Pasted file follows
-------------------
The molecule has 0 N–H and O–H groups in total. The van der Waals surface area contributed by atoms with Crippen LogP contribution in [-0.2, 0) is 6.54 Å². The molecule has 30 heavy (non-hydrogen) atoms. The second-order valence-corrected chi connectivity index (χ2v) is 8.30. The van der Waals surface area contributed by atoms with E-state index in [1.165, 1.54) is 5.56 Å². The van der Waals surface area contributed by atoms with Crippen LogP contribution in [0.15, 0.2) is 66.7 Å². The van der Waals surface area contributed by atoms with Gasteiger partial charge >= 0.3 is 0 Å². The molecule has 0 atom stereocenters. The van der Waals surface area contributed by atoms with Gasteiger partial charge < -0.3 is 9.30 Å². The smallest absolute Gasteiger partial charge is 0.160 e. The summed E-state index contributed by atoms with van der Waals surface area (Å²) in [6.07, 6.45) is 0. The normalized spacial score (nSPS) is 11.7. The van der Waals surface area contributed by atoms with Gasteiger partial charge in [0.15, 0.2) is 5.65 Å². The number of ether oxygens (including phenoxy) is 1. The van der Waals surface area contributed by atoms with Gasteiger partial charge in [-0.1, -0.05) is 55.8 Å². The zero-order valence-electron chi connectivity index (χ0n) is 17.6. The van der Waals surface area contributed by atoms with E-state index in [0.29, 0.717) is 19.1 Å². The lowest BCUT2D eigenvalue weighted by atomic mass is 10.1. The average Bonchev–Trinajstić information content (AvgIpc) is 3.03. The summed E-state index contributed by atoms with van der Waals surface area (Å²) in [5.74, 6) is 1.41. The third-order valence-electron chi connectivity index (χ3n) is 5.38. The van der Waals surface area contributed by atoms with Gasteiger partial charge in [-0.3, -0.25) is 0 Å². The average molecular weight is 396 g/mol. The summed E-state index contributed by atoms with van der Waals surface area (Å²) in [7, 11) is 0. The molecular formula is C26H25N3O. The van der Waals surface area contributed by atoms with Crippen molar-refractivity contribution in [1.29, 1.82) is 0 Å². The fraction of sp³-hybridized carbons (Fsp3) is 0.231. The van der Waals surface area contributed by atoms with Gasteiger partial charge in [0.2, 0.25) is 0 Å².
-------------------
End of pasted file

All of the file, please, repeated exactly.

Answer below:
The molecule has 0 N–H and O–H groups in total. The van der Waals surface area contributed by atoms with Crippen LogP contribution in [-0.2, 0) is 6.54 Å². The molecule has 30 heavy (non-hydrogen) atoms. The second-order valence-corrected chi connectivity index (χ2v) is 8.30. The van der Waals surface area contributed by atoms with E-state index in [1.165, 1.54) is 5.56 Å². The van der Waals surface area contributed by atoms with Crippen LogP contribution in [0.15, 0.2) is 66.7 Å². The van der Waals surface area contributed by atoms with Gasteiger partial charge >= 0.3 is 0 Å². The molecule has 0 atom stereocenters. The van der Waals surface area contributed by atoms with Gasteiger partial charge < -0.3 is 9.30 Å². The smallest absolute Gasteiger partial charge is 0.160 e. The summed E-state index contributed by atoms with van der Waals surface area (Å²) in [6.07, 6.45) is 0. The normalized spacial score (nSPS) is 11.7. The van der Waals surface area contributed by atoms with Gasteiger partial charge in [0.15, 0.2) is 5.65 Å². The number of ether oxygens (including phenoxy) is 1. The van der Waals surface area contributed by atoms with Gasteiger partial charge in [-0.1, -0.05) is 55.8 Å². The zero-order valence-electron chi connectivity index (χ0n) is 17.6. The van der Waals surface area contributed by atoms with E-state index in [0.29, 0.717) is 19.1 Å². The lowest BCUT2D eigenvalue weighted by atomic mass is 10.1. The average Bonchev–Trinajstić information content (AvgIpc) is 3.03. The summed E-state index contributed by atoms with van der Waals surface area (Å²) in [5.74, 6) is 1.41. The third-order valence-electron chi connectivity index (χ3n) is 5.38. The van der Waals surface area contributed by atoms with Gasteiger partial charge in [-0.3, -0.25) is 0 Å². The average molecular weight is 396 g/mol. The summed E-state index contributed by atoms with van der Waals surface area (Å²) in [7, 11) is 0. The molecular formula is C26H25N3O. The van der Waals surface area contributed by atoms with Crippen molar-refractivity contribution in [1.29, 1.82) is 0 Å². The fraction of sp³-hybridized carbons (Fsp3) is 0.231. The van der Waals surface area contributed by atoms with Gasteiger partial charge in [0.2, 0.25) is 0 Å².